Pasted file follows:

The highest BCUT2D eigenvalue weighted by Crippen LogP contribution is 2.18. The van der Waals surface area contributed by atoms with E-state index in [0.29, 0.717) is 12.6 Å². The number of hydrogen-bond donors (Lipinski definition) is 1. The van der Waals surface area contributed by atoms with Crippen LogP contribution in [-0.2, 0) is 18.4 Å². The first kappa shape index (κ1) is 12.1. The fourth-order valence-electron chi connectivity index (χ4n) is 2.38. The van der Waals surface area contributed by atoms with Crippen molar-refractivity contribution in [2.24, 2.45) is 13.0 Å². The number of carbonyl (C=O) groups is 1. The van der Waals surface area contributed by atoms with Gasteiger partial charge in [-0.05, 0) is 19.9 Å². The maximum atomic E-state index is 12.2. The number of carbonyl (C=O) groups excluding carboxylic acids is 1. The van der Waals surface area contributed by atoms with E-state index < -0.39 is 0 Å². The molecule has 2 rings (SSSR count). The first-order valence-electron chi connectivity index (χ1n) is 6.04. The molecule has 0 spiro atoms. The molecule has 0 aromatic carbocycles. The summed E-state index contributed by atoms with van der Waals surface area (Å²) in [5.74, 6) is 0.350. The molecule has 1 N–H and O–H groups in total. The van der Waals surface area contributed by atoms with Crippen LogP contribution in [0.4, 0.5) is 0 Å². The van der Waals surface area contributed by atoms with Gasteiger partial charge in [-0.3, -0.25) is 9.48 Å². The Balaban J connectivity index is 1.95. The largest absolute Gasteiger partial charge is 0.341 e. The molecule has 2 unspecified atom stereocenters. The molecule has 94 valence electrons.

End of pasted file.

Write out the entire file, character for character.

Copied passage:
The highest BCUT2D eigenvalue weighted by Crippen LogP contribution is 2.18. The van der Waals surface area contributed by atoms with E-state index in [0.29, 0.717) is 12.6 Å². The number of hydrogen-bond donors (Lipinski definition) is 1. The van der Waals surface area contributed by atoms with Crippen LogP contribution in [-0.2, 0) is 18.4 Å². The first kappa shape index (κ1) is 12.1. The fourth-order valence-electron chi connectivity index (χ4n) is 2.38. The van der Waals surface area contributed by atoms with Crippen molar-refractivity contribution in [2.24, 2.45) is 13.0 Å². The number of carbonyl (C=O) groups is 1. The van der Waals surface area contributed by atoms with Gasteiger partial charge in [-0.05, 0) is 19.9 Å². The maximum atomic E-state index is 12.2. The number of carbonyl (C=O) groups excluding carboxylic acids is 1. The van der Waals surface area contributed by atoms with E-state index < -0.39 is 0 Å². The molecule has 2 rings (SSSR count). The first-order valence-electron chi connectivity index (χ1n) is 6.04. The molecule has 0 spiro atoms. The molecule has 0 aromatic carbocycles. The summed E-state index contributed by atoms with van der Waals surface area (Å²) in [5.74, 6) is 0.350. The molecule has 1 N–H and O–H groups in total. The van der Waals surface area contributed by atoms with Crippen LogP contribution in [0.4, 0.5) is 0 Å². The van der Waals surface area contributed by atoms with Gasteiger partial charge in [-0.3, -0.25) is 9.48 Å². The Balaban J connectivity index is 1.95. The largest absolute Gasteiger partial charge is 0.341 e. The molecule has 2 unspecified atom stereocenters. The molecule has 94 valence electrons.